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The Famous Five – I

Article by : Sadagopan Iyengar Swami, Coimbatore

Writing an article, as far as I am concerned, is a collective family endeavour. When I chose a subject, the entire family pitches in with hints, ideas and whatnot. While my wife gives me possible tips from Desika Stotrams, my son and daughter, who are voracious readers (alas! Only of comics and pulp fiction, apart from an occasional classic or religious work, when the mood strikes them) contribute matters from the loukika angle. My mother serves as a reference point in case of doubts in certain areas. Even friends and relatives occasionally phone in with tips. You would by now have realized that I merely assemble the various items of information given to me, with plausible connecting matter, making the whole into a passably readable composition, which may not attract a shower of bouquets, but would hopefully not result in brickbats.

When I began the current article, true to form, all my family members and a friend enthusiastically threw in clues and tips, which resulted in no less than 45 possible items for inclusion, even without my looking up my usual manuals of reference. And the result is the jumbo-sized article that follows. The point of my sharing with you this rather confidential piece of information (about the process of composition of my articles) is to let you know that in case you intend blaming me for any of its shortcomings, you should apportion it fairly among my family members and not lay the entire thing at my doorstep.

Coming to brass tacks, of the several numbers I have dealt with so far, Number Five accounts for the greatest number of mentions in the Scripture. Its significance spans the entire gamut of spiritual literature, with hardly any work which doesn’t include a reference to this intriguing integer. Whether it is the Shruti, Itihaasaas, Puraanas, Divya Prabandam or works of Poorvacharyas, 5 occupies a pride of place, with quintets abounding in all these works. What follows is just a sample of such abundance.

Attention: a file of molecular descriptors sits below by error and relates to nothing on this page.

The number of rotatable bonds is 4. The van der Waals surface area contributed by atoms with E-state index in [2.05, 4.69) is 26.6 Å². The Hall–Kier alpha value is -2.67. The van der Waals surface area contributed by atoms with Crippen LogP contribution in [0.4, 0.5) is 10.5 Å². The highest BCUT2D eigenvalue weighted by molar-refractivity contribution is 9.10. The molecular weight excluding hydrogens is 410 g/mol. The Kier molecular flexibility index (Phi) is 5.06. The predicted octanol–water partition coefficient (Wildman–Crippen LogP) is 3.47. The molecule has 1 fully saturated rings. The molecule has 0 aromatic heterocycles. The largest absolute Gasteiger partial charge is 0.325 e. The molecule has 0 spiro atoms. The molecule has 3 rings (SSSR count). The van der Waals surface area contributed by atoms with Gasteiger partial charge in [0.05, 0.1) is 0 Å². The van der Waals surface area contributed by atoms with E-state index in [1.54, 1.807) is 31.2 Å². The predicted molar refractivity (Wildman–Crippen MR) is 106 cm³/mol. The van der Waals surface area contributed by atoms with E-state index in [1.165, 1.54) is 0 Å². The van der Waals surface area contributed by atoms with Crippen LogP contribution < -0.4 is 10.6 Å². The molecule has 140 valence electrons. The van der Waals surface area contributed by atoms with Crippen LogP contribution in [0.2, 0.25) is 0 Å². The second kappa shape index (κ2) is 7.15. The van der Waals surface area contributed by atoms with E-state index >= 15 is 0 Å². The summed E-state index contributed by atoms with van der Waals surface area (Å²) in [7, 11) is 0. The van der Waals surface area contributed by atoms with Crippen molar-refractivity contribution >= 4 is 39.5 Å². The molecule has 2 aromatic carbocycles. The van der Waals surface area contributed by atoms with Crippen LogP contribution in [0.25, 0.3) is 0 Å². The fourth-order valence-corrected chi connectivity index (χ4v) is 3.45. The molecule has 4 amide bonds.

The Five Elements

The moment we think of Five, what strikes us is the Five Elements-Pancha bhootam-of which the entire mundane structure is composed.

These are

1. Aakaasam or Atmosphere
2. Air
3. Fire
4. Water
5. Earth.

At the time of Creation, were these five elements brought into existence simultaneously, or did one owe its origin to another? The Upanishad answers this question by telling us that it was the Atmosphere or Aakaasam which the Paramaatma created first from Himself-“Aatmana: Aakaasa: sambhoota:”.

From Atmosphere emerged Air and from air, Fire. Out of Fire came Water and from Water emerged Earth. This is the order in which creation was effected. However, while considering this, we should not construe that only Atmosphere was created by Emperuman and the rest of the elements were the originating point for one another, with Air independently creating Fire and so on. It is the Paramatma Himself, taking on the forms of air, fire, etc., who is responsible for bringing forth the five elements.

Of these five elements, Earth is the most complete, for it has five characteristics (sound, touch, form, smell and taste)-

“Sabda: sparsascha roopamcha rasaschaapi Dvijottama!
Ete gunaa: pancha Bhoome: sarvebhyo gunavattaraa”

If we take the life breath, Air, it is also divided into Pancha Praanaas:

1. Praanan
2. Apaanan
3. Vyaanan
4. Samaanan
5. Udaanan

You would find these names in the Parishechana mantras, through which all food that we consume is first offered to these five types of life breath residing in our body.

The Five Faculties

The second grouping of Five that occurs to us is the Five Faculties or sensory organs- these again fall into two groupings of five each.
The five Organs of Action or Karmendriyaas are
1. Hands
2. Legs
3. Speech
4 and 5 the two excretory organs.

And the five Organs of Knowledge (Gnaanendriyas) are

1. Eyes
2. Ears
3. Nose
4. Tongue and
5. Skin

The five Indriyaas, as they are called, are responsible for five faculties, viz.,

1. Sight
2. Hearing
3. Smell
4. Speech and
5. Touch.

(And if we take the fingers on our hands and feet, they are again Five)

It is these sensory organs which are responsible for most of our troubles, leading us astray even when we ourselves want to tread the path of virtue. The pack of sensory organs is extremely powerful (“Balavaan indriya graama:”) and is uncontrollable, except for the sage. And at times, these senses overwhelm even the wisest of men (“Vidvaamsam api karshati”). These sensory organs are compared to five wayward, untamed and untamable horses, which drag the chariot in a direction of their own choice, irrespective of where the charioteer wants to go. Sri Nammazhwar likens the senses to five wicked and cruel men, who constantly torture the Jeevatma – “Avi tigaikka iyvar.paaviyeni nee kaatti paduppaayo!”. While it is indeed extremely difficult to gain control over these indriyaas, one who succeeds is eulogized by all the world as a “Jitendriya:”